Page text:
This is it.  The end of another year and my last post for a while.  Yes, I know.  I’ll miss you, too.

I guess I’m feeling a little sentimental because my two temporary partner’s in crime are graduating next weekend and going on to graduate school.  Cameron and Emma have been wonderfully helpful over the last two years, and Kimberly and I will miss them both!

Since we’ve been talking about the value of experiential learning opportunities over the last several years, I decided to ask Cameron and Emma if they’d like to write something short about their work experience at Augustana and its impact on their learning and development.  They jumped at the chance, so I’m gonna check out of here a little early and let them have the last word of the 12/13 academic year.

Cameron’s thoughts . . .

The ability to work on campus has become a crucial piece to my educational puzzle. Not only has it helped me financially support myself, but it has become a cornerstone of who I am. Through my work I discovered my career and future plans. The experience gained over the past two years allowed me to explore my interests in a way I could not have done so otherwise. Like many other positions on campus, my job allowed me to more closely align myself with a career.  The hands-on experience also gave me an edge over others as well as valuable resources I can always come back to for support.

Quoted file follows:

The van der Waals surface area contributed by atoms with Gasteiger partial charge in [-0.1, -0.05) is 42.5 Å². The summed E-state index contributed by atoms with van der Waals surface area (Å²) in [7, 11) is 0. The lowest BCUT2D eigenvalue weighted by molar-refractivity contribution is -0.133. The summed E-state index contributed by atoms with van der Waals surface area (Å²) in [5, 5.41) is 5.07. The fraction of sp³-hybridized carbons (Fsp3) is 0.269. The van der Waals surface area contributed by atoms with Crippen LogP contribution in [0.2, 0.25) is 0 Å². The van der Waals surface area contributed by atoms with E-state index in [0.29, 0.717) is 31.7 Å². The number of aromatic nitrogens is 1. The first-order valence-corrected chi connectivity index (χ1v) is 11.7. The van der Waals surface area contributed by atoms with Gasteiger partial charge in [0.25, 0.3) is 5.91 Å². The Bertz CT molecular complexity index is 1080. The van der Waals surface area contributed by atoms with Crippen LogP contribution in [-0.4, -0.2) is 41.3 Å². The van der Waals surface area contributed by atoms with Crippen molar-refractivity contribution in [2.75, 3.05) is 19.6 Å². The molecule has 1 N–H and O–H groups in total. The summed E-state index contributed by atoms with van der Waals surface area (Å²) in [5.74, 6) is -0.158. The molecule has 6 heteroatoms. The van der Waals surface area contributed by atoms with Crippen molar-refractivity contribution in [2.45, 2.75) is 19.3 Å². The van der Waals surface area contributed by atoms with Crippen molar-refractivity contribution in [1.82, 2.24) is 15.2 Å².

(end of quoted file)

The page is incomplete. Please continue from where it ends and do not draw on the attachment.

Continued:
Understandably certain positions may not lend themselves to the same level of career planning clarity, but even on the smallest level working on campus offers a new community of people to go to and feel more connected to the college. Without my position I would not have met nearly as many wonderful people who have helped me through the challenges I’ve experienced while at Augustana. So even if the job is as simple that as a cashier in the bookstore or assistant during food services, they are all beneficial.  Student work positions can be more focused on being a learning experience instead of just a job.  

Emma’s thoughts . . .

Having a student job here at Augustana has been beneficial to my educational and academic progression. Personally, this progression has stemmed from my ability to integrate the theoretical knowledge I have gained in classes to real-world studies and research. Instead of simply learning how to build a survey, I’ve been able to actually construct one. I did not just learn the theory behind calculating a logistic regression, I actually performed it. Student jobs should aim to teach students the possibilities, frustrations, and benefits that come from real-world work or research in their field. Because I have been able to use my knowledge gained from my courses, I am much more confident in my ability to perform research studies in graduate school and in my career field. Student positions should not be a series of tasks to provide students with a paycheck. Instead, they should encourage and push students towards tackling projects that have implications for either the practical or academic world.